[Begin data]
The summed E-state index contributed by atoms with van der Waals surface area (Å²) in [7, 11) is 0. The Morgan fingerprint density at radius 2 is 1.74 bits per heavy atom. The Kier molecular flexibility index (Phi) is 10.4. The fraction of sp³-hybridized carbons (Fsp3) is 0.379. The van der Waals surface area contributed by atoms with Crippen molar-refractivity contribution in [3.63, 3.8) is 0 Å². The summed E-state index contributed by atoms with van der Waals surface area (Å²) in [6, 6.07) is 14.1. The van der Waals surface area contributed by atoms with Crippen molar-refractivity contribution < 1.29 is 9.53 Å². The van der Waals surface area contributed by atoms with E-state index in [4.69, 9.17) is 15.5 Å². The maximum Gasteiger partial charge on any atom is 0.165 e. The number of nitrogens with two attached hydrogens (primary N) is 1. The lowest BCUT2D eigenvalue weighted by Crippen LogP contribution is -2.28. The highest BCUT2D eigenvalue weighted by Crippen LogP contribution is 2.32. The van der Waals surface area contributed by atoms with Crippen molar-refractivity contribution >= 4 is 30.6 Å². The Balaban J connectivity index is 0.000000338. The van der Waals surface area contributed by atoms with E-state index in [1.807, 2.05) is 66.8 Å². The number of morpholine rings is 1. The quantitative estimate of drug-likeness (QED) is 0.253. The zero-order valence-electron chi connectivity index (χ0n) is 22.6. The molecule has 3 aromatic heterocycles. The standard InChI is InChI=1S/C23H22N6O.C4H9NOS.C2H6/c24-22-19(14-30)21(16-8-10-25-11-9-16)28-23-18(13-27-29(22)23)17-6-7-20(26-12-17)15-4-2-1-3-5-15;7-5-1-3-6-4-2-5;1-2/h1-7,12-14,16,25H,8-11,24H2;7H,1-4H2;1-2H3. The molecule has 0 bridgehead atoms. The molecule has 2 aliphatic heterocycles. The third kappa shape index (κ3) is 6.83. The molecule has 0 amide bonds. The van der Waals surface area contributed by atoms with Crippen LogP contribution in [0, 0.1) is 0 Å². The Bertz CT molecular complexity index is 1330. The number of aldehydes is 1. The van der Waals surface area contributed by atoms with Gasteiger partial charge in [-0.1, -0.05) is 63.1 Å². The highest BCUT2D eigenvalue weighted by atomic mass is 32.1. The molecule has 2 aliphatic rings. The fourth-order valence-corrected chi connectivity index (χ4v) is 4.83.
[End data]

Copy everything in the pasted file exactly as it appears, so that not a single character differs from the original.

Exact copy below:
The summed E-state index contributed by atoms with van der Waals surface area (Å²) in [7, 11) is 0. The Morgan fingerprint density at radius 2 is 1.74 bits per heavy atom. The Kier molecular flexibility index (Phi) is 10.4. The fraction of sp³-hybridized carbons (Fsp3) is 0.379. The van der Waals surface area contributed by atoms with Crippen molar-refractivity contribution in [3.63, 3.8) is 0 Å². The summed E-state index contributed by atoms with van der Waals surface area (Å²) in [6, 6.07) is 14.1. The van der Waals surface area contributed by atoms with Crippen molar-refractivity contribution < 1.29 is 9.53 Å². The van der Waals surface area contributed by atoms with E-state index in [4.69, 9.17) is 15.5 Å². The maximum Gasteiger partial charge on any atom is 0.165 e. The number of nitrogens with two attached hydrogens (primary N) is 1. The lowest BCUT2D eigenvalue weighted by Crippen LogP contribution is -2.28. The highest BCUT2D eigenvalue weighted by Crippen LogP contribution is 2.32. The van der Waals surface area contributed by atoms with Crippen molar-refractivity contribution >= 4 is 30.6 Å². The Balaban J connectivity index is 0.000000338. The van der Waals surface area contributed by atoms with E-state index in [1.807, 2.05) is 66.8 Å². The number of morpholine rings is 1. The quantitative estimate of drug-likeness (QED) is 0.253. The zero-order valence-electron chi connectivity index (χ0n) is 22.6. The molecule has 3 aromatic heterocycles. The standard InChI is InChI=1S/C23H22N6O.C4H9NOS.C2H6/c24-22-19(14-30)21(16-8-10-25-11-9-16)28-23-18(13-27-29(22)23)17-6-7-20(26-12-17)15-4-2-1-3-5-15;7-5-1-3-6-4-2-5;1-2/h1-7,12-14,16,25H,8-11,24H2;7H,1-4H2;1-2H3. The molecule has 0 bridgehead atoms. The molecule has 2 aliphatic heterocycles. The third kappa shape index (κ3) is 6.83. The molecule has 0 amide bonds. The van der Waals surface area contributed by atoms with Crippen LogP contribution in [0, 0.1) is 0 Å². The Bertz CT molecular complexity index is 1330. The number of aldehydes is 1. The van der Waals surface area contributed by atoms with Gasteiger partial charge in [-0.1, -0.05) is 63.1 Å². The highest BCUT2D eigenvalue weighted by atomic mass is 32.1. The molecule has 2 aliphatic rings. The fourth-order valence-corrected chi connectivity index (χ4v) is 4.83.